Tuesday, September 11, 2007

Inside the Box: DOS Scuddler

Sculpin are a fascinating fish and can be found to a certain degree in almost every trout stream across the country. The Mottled Sculpin (Cottus bairdi) and Slimy Sculpin (Cottus cognatus) are the two most common species found in the north east region of the United States. Both species are nearly identical in appearance and inhabit cool, highly oxygenated, rocky runs and pools of rivers and streams. A sculpins diet consists primarily of aquatic insects such as caddis larva, mayfly nymphs and midge larva. Areas capable of sustaining large number of sculpin should also be conducive to sustaining healthy trout.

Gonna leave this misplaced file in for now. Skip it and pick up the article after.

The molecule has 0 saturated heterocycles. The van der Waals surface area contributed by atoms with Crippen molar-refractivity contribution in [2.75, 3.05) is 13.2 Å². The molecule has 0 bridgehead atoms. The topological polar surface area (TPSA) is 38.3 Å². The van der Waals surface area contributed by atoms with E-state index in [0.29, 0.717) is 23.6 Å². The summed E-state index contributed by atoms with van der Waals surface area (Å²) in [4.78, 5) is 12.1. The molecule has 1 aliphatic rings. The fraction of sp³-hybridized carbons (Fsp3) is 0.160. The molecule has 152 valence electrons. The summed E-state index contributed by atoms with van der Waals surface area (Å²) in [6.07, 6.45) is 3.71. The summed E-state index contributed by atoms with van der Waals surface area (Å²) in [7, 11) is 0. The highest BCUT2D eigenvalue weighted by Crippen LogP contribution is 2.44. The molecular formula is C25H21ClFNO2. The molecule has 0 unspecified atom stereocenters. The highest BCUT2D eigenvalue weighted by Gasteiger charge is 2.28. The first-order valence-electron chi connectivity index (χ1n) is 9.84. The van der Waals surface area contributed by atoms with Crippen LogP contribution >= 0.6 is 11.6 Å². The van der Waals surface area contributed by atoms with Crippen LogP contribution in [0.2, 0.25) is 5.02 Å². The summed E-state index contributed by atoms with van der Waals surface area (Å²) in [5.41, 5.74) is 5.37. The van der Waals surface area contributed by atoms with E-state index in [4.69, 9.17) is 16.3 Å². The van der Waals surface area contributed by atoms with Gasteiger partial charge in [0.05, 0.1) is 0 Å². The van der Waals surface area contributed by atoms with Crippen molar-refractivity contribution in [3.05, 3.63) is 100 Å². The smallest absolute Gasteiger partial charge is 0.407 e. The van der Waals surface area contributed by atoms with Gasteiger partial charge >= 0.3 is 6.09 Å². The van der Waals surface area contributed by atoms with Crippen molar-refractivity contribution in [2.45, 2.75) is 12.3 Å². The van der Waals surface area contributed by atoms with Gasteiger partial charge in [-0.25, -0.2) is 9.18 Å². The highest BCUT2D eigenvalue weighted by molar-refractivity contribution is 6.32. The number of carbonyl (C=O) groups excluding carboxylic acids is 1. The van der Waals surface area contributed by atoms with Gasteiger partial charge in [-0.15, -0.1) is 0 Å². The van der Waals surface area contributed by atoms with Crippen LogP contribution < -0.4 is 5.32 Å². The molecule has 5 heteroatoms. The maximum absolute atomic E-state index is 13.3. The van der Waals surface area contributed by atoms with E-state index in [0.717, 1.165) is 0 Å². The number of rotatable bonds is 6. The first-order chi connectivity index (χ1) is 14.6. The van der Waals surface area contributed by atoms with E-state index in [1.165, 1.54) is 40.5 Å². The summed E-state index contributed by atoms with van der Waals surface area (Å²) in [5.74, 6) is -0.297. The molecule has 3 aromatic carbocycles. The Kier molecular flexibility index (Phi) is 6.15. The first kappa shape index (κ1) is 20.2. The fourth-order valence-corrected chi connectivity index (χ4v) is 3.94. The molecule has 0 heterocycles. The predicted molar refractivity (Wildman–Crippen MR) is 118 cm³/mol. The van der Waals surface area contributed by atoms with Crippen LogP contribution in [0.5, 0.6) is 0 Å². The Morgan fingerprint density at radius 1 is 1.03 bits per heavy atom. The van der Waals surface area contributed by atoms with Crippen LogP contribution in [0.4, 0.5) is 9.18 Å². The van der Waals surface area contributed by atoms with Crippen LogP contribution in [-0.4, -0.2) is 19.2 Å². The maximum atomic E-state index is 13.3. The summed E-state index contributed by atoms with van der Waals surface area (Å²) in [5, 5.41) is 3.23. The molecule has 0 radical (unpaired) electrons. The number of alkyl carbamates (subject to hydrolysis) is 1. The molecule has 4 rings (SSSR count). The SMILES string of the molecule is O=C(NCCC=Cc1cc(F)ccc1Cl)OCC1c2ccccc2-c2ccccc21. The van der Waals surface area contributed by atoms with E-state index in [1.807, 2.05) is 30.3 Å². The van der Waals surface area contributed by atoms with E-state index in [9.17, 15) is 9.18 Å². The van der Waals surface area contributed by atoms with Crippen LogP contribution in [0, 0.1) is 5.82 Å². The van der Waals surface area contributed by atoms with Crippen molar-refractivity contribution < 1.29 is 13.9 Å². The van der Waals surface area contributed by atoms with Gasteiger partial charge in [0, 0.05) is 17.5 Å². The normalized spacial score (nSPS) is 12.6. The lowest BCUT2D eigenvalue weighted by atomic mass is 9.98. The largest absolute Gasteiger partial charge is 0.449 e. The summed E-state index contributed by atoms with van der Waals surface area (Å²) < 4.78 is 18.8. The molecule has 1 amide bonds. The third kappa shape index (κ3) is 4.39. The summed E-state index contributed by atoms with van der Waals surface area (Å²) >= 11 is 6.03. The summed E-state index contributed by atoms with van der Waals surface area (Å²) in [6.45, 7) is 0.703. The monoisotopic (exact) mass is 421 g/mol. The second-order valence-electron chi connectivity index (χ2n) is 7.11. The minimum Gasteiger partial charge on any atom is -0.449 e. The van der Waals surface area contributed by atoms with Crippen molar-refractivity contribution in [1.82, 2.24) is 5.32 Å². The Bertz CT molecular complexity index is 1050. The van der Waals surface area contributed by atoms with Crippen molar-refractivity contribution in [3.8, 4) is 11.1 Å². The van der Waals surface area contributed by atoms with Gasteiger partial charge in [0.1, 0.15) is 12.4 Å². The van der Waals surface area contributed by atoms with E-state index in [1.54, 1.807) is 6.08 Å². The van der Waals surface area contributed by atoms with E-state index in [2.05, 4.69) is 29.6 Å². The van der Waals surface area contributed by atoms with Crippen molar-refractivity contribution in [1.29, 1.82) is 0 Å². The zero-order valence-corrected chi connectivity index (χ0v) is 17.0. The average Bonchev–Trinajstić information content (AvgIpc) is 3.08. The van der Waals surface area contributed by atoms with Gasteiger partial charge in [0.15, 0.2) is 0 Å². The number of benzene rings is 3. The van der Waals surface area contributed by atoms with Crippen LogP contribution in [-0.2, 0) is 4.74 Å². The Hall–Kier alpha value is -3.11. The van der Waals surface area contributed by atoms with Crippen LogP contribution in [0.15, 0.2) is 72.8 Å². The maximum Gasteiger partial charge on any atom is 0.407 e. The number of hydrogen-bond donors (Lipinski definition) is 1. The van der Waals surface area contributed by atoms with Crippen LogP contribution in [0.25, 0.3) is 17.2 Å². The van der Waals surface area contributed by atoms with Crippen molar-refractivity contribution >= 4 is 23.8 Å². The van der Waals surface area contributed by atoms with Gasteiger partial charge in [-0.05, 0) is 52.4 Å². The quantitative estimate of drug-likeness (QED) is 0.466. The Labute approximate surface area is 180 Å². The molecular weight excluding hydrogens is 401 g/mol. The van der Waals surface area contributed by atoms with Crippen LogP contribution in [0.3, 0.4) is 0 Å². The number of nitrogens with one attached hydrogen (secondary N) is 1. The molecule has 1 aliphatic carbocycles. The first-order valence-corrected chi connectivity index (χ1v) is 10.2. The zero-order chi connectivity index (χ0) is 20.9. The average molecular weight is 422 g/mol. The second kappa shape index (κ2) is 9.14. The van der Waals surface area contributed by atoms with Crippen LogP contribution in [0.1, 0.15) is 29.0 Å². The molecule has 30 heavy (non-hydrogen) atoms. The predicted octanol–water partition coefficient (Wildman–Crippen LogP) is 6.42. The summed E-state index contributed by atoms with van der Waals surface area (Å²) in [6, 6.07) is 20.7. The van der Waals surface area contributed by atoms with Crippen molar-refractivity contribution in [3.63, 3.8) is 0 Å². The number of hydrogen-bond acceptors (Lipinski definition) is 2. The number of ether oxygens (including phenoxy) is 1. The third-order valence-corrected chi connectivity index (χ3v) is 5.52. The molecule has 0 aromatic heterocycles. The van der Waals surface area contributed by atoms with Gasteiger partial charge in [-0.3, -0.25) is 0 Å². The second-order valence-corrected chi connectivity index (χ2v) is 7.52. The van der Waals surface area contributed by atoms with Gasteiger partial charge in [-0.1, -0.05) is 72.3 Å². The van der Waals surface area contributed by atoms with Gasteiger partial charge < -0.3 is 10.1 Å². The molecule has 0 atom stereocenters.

The first documented instances of sculpin being used as bait for trout occurred during the mid 1920’s in Canada’s Nipigon region and were colloquially referred to by locals as “****atouch." Since then, many fly patterns have been spawned to imitate the roughly 2 inch long baitfish.

Fishing this fly should consist of short, rather violent strips to imitate the swift dating a sculpin undertakes when flushed or dislodged from their rocky hiding place.

Fishing this fly during periods of high, off color water has been particularly conducive.

Hook: Daiichi 2052 Salmon Size 5
Wing: 4 Speckled Hen Back
Throat: Rams Wool
Hackle: Strung Guinea
Head: Deer Hair